Starbucks' Next-Generation CIO: Young, Fast and In Control

Change is brewing in the CIO ranks. Just take the case of Starbucks' Stephen Gillett: The collegiate football player, hard-core gamer and socially adept exec is ambitious, digitally inclined and young. Here's why he's a new breed of CIO, and what he has to do to help turn around the coffee giant.

1 2 3 Page 2
Page 2 of 3

Former managers describe Gillett as a socially gifted and highly charismatic businessperson. Just how charismatic? In 2006, he became the CIO of Corbis, which is owned by Bill Gates. During his tenure, Gillett often went head to head with Gates on internal technology-purchasing decisions and persuaded Gates to adopt tech platforms that were, in some instances, from Microsoft's competition, such as SAP's ERP products.

"Stephen was able to explain to Bill why Bill's product wasn't the right product," says Ted Cahall, EVP of the platforms business unit and technologies division at AOL, whom Gillett worked under at CNET and who twice attempted to hire Gillett for the AOL CIO position.

"You'll meet a lot of technology people who are extremely intelligent but they have really stunted social skills," Cahall says. "They don't have an ability to sell their ideas and don't have the ability to ingratiate themselves with key leaders. Stephen does that so well."

MORE ON CIO.com

How IT Systems Can Help Starbucks Fix Itself

Starbucks Wants Your Ideas

Starbucks' Security Strategy

Free Wi-Fi: Should Retailers Offer It to Customers?

Of course, you don't become CIO of any organization without having the technical chops. At 12 Entrepreneuring, where Seely Brown and Gillett worked together, Seely Brown says under Gillett's watch the company installed the first complete VoIP Cisco system and "bet our entire enterprise on it working," he writes in an e-mail. The system worked quite well. "I think [Gillett] even helped Cisco debug the system," Seely Brown says. Cisco used some of 12 Entrepreneuring's learnings in a product-training video. "[That's] just one simple example of thinking both about the technology," says Seely Brown, "and the people."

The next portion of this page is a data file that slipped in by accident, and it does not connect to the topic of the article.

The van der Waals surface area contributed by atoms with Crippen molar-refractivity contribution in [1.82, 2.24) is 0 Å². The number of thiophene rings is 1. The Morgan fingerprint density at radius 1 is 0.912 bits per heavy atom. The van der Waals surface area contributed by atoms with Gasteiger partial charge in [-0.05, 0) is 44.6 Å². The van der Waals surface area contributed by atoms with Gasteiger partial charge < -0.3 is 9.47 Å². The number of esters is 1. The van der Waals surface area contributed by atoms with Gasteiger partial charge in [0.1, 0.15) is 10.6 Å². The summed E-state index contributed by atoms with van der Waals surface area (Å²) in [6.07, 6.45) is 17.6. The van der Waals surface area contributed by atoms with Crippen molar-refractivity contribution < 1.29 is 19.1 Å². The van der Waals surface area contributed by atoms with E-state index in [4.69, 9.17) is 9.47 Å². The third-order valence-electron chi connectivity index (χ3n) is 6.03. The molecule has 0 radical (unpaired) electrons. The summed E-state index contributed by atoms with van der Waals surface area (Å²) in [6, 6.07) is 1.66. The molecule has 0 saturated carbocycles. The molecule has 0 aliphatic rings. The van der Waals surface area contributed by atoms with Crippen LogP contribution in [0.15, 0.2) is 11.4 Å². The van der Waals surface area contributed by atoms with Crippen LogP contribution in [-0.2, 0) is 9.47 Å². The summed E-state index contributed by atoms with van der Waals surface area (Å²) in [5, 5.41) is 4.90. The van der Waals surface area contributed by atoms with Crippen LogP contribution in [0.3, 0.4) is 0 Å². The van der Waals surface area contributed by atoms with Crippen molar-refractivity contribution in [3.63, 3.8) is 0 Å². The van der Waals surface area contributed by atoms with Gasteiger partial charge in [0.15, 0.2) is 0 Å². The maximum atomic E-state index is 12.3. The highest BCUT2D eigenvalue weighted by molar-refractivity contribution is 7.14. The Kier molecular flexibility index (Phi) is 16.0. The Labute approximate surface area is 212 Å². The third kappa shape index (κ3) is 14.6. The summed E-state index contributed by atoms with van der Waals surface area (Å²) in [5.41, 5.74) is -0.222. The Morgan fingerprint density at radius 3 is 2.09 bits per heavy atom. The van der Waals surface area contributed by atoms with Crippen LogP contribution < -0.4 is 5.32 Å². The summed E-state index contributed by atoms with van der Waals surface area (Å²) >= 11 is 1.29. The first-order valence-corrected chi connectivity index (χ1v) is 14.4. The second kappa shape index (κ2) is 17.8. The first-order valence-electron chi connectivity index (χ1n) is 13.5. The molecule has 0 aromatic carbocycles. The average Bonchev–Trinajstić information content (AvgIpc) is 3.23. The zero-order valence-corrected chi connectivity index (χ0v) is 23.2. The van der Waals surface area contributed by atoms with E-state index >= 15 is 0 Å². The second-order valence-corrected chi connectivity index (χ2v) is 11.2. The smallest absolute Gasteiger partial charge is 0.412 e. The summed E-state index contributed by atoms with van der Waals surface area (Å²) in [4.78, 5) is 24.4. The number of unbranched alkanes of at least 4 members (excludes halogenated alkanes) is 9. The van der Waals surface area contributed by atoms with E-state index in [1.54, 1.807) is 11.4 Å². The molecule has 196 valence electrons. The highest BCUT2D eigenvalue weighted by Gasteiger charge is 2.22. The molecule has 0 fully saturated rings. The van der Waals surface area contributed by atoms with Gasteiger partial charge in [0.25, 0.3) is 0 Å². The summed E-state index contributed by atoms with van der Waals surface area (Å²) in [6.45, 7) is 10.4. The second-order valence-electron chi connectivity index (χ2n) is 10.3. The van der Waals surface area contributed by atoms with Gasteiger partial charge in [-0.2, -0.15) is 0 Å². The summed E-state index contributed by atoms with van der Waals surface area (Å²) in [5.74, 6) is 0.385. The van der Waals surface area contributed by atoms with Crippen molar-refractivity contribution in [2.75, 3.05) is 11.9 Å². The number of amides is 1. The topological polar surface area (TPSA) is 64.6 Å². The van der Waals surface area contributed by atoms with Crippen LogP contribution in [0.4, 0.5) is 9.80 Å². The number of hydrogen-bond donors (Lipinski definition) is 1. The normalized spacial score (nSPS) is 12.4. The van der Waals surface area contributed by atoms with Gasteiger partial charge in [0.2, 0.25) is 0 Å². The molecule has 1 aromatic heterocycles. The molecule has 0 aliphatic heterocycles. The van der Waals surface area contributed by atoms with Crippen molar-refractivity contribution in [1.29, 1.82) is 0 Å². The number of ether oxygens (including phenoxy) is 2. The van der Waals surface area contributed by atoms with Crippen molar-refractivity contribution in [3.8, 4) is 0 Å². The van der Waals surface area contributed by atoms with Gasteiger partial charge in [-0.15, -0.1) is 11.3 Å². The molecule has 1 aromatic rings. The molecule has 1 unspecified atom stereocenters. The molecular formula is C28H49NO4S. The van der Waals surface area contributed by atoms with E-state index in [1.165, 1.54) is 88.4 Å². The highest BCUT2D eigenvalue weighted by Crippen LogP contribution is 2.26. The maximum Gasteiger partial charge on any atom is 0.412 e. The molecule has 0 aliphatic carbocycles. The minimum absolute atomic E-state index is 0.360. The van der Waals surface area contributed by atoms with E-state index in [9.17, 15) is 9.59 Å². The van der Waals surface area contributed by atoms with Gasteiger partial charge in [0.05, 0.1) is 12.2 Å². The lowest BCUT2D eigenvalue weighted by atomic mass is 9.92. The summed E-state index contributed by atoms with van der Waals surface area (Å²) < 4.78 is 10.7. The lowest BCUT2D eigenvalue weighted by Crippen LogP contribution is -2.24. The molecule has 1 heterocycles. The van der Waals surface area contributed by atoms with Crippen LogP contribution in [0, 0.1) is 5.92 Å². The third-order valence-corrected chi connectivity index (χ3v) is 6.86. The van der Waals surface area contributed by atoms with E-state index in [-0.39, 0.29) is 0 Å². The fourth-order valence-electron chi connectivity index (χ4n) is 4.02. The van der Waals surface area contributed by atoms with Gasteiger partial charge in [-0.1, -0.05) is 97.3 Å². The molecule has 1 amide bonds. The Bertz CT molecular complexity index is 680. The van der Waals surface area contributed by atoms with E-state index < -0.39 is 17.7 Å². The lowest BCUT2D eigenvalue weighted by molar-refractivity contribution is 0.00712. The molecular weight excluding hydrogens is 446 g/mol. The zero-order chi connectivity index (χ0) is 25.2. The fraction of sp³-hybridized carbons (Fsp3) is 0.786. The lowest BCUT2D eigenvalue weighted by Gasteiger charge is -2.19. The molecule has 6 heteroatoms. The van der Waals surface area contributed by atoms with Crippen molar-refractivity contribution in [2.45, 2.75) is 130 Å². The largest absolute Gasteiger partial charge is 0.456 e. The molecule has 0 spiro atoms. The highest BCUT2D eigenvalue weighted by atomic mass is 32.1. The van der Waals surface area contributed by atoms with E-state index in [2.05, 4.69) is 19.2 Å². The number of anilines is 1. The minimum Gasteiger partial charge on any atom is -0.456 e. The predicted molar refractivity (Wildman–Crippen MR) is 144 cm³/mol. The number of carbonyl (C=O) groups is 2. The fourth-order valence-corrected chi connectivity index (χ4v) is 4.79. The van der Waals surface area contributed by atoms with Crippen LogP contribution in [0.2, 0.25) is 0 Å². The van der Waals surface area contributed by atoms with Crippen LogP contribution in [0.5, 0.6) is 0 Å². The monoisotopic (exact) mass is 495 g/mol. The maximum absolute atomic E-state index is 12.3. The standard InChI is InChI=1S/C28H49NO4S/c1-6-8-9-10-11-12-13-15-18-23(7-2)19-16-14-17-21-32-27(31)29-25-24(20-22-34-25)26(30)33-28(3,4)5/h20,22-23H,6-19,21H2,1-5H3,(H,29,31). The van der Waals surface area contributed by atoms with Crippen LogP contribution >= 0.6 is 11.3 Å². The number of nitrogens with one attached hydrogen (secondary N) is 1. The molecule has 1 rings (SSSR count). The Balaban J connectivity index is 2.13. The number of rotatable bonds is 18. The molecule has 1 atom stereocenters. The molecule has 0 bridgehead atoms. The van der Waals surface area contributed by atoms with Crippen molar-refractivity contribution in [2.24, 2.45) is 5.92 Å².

And, by the way, Gillett's just 32 years old. So it's a safe bet that he's one of the youngest Fortune 500 CIOs. But his take on leadership and success makes him sound older than his years. "Those are traits that are really age agnostic," Gillett says. "Having a proven track record is what really drives your ability to execute."

What emerges, then, is not only a picture of the IT leader who's tasked to transform Starbucks' technology infrastructure and digital in-store offerings, but also a glimpse of the next generation of CIOs: a technologist with an MBA, a socially adept leader with loads of ambition, and a senior vice president of a multibillion-dollar company who uses the Web for LinkedIn as well as World of Warcraft.

The Right CIO for the Job

In January 2008, long-time leader Howard Schultz returned as CEO to rescue the ailing company. Former CIO Bryan Crynes left shortly thereafter. It would have been reasonable for Starbucks to reach into the retail or restaurant industries for a seasoned and well-known IT chief to help drive its transformation. "I was a bit surprised that they would call someone like me," Gillett concedes, given his lack of a traditional retail or supply chain background.

But Starbucks was "looking for a very different kind of CIO," Kuchinad says, one who could manage the traditional IT requirements and "bring innovation to some of the legacy systems." Most importantly, the leadership team wanted a CIO who understood Starbucks' new generation of customers and how they engaged with the brand in store and online.

Paula Rosenblum, managing partner at Retail Systems Research and a former retail CIO, says Gillett's hire was a signal of significant change. "Starbucks wanted to skew new and skew fresh," she says, "and get out of this old and stodgy, 'Well, if we do this in the supply chain, we'll save 15 cents and cost control our way to profitability.' That's not what they're about. They're about the customer experience."

Yet over the last few years, the company was so focused on the back end, "we were not devoting as much resources to the customer-facing side," says Kuchinad. "What fascinated the leadership team was Stephen's knowledge of where and how these consumers lived, and how he was technologically engaged with them. While he did not have the traditional retail IT experience, we wanted someone who was leading edge, who knew where the technology was evolving."

Starbucks wanted a fresher blend: someone who could manage a traditional IT environment and provide a creative take on how technology could better serve its customers using tools such as remote ordering and automated systems, loyalty cards and business intelligence.

"When you look at our customers and what's happening in our stores," Gillett says, "you see wireless devices, iPhones, converged networks, laptops. You see a generation of customers who are entering our stores and engaging [with us] in new ways."

1 2 3 Page 2
Page 2 of 3
7 secrets of successful remote IT teams